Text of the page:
This from the NYT and a bunch of researchers that correlated subjective responses about quality of life versus objective data such as climate, length of commute, cost of living etc....
By CLYDE HABERMAN
Published: December 21, 2009
In this season given to tidings of comfort and joy, word has come that we New Yorkers are the sad sacks of the United States. This is something of a surprise. Sure, we complain a lot. Grumbling could qualify as the official state sport. But are we really the unhappiest of them all?
"Maybe NYC needs to get serious about fun and not just serious about work and making a buck. ... How do we let our hair down and skip down the street?"
It seems so, judging from a study by two economics professors, newly published in Science magazine. The academics — Andrew J. Oswald, of the University of Warwick in Britain, and Stephen Wu, of Hamilton College in Clinton, N.Y. — examined piles of data, tossed them into a research Cuisinart and came up with a guide to American happiness, ranked by state. On the smiley scale, New York landed on the bottom.
“I’m sorry about that,” Professor Oswald said by phone from Warwick.
It’s rather dismal. If there were a National Happy League, we’d be the New Jersey Nets. We’re No. 51 out of 51. The District of Columbia was included in the list as if it were a state. It made it all the way to No. 37 despite the handicap of having Congress in its midst.
At least New Yorkers can take comfort in knowing that their immediate neighbors in Connecticut (No. 50) and New Jersey (No. 49) are not appreciably happier.
A remarkable aspect of this study is that Professors Wu and Oswald concluded that we are not gruntled without even having asked what we think of Albany, Donald Trump or Thom Browne suits. Rather, they focused on two sets of information.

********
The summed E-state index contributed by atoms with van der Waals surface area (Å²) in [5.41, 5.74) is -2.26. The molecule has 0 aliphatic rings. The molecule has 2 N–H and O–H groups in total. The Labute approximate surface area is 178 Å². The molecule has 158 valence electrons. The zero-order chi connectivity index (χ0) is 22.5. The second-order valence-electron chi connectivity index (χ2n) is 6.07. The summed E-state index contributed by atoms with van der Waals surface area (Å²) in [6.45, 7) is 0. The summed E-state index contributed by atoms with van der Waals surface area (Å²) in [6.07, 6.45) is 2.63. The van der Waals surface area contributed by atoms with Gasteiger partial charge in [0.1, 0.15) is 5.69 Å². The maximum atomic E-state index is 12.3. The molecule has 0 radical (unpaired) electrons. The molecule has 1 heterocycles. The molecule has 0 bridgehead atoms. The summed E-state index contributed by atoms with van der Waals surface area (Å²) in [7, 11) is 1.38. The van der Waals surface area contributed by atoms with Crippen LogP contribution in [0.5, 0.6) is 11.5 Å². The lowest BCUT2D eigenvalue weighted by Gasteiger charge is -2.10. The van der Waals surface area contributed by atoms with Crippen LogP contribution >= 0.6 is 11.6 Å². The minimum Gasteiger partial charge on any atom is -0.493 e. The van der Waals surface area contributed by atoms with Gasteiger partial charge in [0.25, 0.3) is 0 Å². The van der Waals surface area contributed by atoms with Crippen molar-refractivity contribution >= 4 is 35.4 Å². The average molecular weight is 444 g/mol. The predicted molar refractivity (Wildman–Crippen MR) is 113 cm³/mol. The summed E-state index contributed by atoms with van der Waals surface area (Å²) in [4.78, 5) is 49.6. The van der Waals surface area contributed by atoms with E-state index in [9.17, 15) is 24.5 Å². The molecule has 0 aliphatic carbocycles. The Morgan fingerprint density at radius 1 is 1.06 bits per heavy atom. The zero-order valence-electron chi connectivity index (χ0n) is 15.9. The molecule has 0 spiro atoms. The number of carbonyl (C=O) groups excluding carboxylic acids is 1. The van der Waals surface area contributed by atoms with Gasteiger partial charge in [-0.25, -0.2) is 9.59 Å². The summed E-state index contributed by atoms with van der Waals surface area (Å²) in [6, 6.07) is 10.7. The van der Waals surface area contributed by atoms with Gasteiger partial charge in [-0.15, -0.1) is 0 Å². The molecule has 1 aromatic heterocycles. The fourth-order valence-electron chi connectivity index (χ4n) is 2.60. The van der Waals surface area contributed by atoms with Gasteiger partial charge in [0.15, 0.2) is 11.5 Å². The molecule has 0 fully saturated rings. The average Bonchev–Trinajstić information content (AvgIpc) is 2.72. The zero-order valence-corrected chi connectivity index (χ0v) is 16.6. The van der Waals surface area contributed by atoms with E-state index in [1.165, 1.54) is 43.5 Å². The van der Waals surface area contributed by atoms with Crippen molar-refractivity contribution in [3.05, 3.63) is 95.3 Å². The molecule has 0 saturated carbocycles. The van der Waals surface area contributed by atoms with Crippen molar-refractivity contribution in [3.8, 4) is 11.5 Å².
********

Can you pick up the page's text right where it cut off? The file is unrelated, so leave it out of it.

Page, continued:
One was a survey of 1.3 million Americans done over four years by the Centers for Disease Control and Prevention, which asked people about their health and how satisfied they were with their lives. Those self-assessments were stacked against “objective indicators” borrowed from researchers at U.C.L.A. They included state-by-state variances on quality-of-life gauges like climate, taxes, cost of living, commuting times, crime rates and schools.
When the two sets were blended, the economists discovered that the subjective judgments closely tracked the objective ones. In other words, people knew what they were talking about when they said if they were happy or not. Americans who described themselves as satisfied tended to live in places where the quality of life was good by most standards — where the sun shone a lot, the air was reasonably clear, housing didn’t leave you busted, traffic wasn’t too fierce and so on.
“We were actually surprised that the match was as strong as it was,” Professor Wu said in a phone interview. “The strength of the correlation is very, very high.”
The state-by-state rankings were not a priority, he said. But they are what has inevitably drawn the most attention. In case you were wondering — and you know you were — the Top 10 states on the happiness scale are, in descending order, Louisiana, Hawaii, Florida, Tennessee, Arizona, Mississippi, Montana, South Carolina, Alabama and Maine.
Louisiana? Uh, didn’t it have that huge hurricane, what’s her name, a few years back?
Yeah, Katrina is a complication, the professors said. Some of their data predated the storm. But the hurricane is not all that defines Louisiana. Like nearly all the other states in the Top 10, it is warm. (Surprisingly, sunny California is way down in the ranks, No. 46.)
It falls to a New Yorker to ask how it is, if this is such an unhappy place, that more people are living in the city than ever before: an estimated 8.4 million. “That’s a very sensible point,” Professor Oswald said. Many people, he said, do indeed think of states like New York and California as “marvelous places to live in.”
“The problem,” he said, “is that if too many individuals think that way, they move into those states, and the resulting congestion and house prices make it a nonfulfilling prophecy.”
Not to be unkind, but some states that made the Top 10 are among the poorest in the country. Are people there truly happy, or are they wearing “What, me worry?” smiles.
More important, might contentment be overrated? Seriously, isn’t restlessness, even outright discontent, often a catalyst for creativity?
We’re from the Harry Lime school. If you’ve seen the film classic “The Third Man,” you will remember that character’s admonition: “In Italy for 30 years under the Borgias they had warfare, terror, murder and bloodshed, but they produced Michelangelo, Leonardo da Vinci and the Renaissance.
“In Switzerland they had brotherly love. They had 500 years of democracy and peace, and what did that produce? The cuckoo clock.”